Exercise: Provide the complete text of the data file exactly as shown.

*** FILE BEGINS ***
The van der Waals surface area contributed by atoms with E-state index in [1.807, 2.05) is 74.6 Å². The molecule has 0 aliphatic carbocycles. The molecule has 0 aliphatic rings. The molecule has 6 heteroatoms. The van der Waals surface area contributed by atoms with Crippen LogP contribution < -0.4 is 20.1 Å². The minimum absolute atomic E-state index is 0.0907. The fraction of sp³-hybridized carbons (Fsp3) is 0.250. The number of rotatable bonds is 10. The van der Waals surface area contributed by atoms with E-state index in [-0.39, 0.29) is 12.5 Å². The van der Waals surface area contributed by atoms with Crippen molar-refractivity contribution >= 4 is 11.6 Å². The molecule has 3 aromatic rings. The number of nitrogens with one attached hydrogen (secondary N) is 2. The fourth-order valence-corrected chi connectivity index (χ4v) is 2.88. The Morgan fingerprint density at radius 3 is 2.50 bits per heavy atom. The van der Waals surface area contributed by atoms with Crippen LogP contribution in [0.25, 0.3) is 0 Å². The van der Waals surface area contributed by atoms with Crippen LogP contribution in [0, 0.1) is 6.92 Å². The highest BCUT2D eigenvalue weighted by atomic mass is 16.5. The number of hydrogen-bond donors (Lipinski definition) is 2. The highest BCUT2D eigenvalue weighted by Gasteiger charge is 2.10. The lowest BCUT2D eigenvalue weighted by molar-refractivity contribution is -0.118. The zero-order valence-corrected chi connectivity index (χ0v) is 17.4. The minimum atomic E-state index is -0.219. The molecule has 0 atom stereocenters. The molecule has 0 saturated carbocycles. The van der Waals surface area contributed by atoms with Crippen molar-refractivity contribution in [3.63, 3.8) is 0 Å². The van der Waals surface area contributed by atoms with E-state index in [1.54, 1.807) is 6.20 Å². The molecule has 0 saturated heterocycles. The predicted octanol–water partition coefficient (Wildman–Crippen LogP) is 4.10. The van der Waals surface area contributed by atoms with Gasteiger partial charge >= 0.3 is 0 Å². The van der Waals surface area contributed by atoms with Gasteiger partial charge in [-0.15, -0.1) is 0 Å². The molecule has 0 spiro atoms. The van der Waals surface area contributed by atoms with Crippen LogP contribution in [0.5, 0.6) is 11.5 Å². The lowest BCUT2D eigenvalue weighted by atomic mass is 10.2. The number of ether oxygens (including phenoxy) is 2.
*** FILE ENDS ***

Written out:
The van der Waals surface area contributed by atoms with E-state index in [1.807, 2.05) is 74.6 Å². The molecule has 0 aliphatic carbocycles. The molecule has 0 aliphatic rings. The molecule has 6 heteroatoms. The van der Waals surface area contributed by atoms with Crippen LogP contribution < -0.4 is 20.1 Å². The minimum absolute atomic E-state index is 0.0907. The fraction of sp³-hybridized carbons (Fsp3) is 0.250. The number of rotatable bonds is 10. The van der Waals surface area contributed by atoms with E-state index in [-0.39, 0.29) is 12.5 Å². The van der Waals surface area contributed by atoms with Crippen molar-refractivity contribution >= 4 is 11.6 Å². The molecule has 3 aromatic rings. The number of nitrogens with one attached hydrogen (secondary N) is 2. The fourth-order valence-corrected chi connectivity index (χ4v) is 2.88. The Morgan fingerprint density at radius 3 is 2.50 bits per heavy atom. The van der Waals surface area contributed by atoms with Crippen LogP contribution in [0.25, 0.3) is 0 Å². The van der Waals surface area contributed by atoms with Crippen LogP contribution in [0, 0.1) is 6.92 Å². The highest BCUT2D eigenvalue weighted by atomic mass is 16.5. The number of hydrogen-bond donors (Lipinski definition) is 2. The highest BCUT2D eigenvalue weighted by Gasteiger charge is 2.10. The lowest BCUT2D eigenvalue weighted by molar-refractivity contribution is -0.118. The zero-order valence-corrected chi connectivity index (χ0v) is 17.4. The minimum atomic E-state index is -0.219. The molecule has 0 atom stereocenters. The molecule has 0 saturated carbocycles. The van der Waals surface area contributed by atoms with Crippen molar-refractivity contribution in [3.63, 3.8) is 0 Å². The van der Waals surface area contributed by atoms with E-state index in [1.54, 1.807) is 6.20 Å². The molecule has 0 saturated heterocycles. The predicted octanol–water partition coefficient (Wildman–Crippen LogP) is 4.10. The van der Waals surface area contributed by atoms with Gasteiger partial charge >= 0.3 is 0 Å². The van der Waals surface area contributed by atoms with Gasteiger partial charge in [-0.15, -0.1) is 0 Å². The molecule has 0 spiro atoms. The van der Waals surface area contributed by atoms with Crippen LogP contribution in [0.5, 0.6) is 11.5 Å². The lowest BCUT2D eigenvalue weighted by atomic mass is 10.2. The number of ether oxygens (including phenoxy) is 2.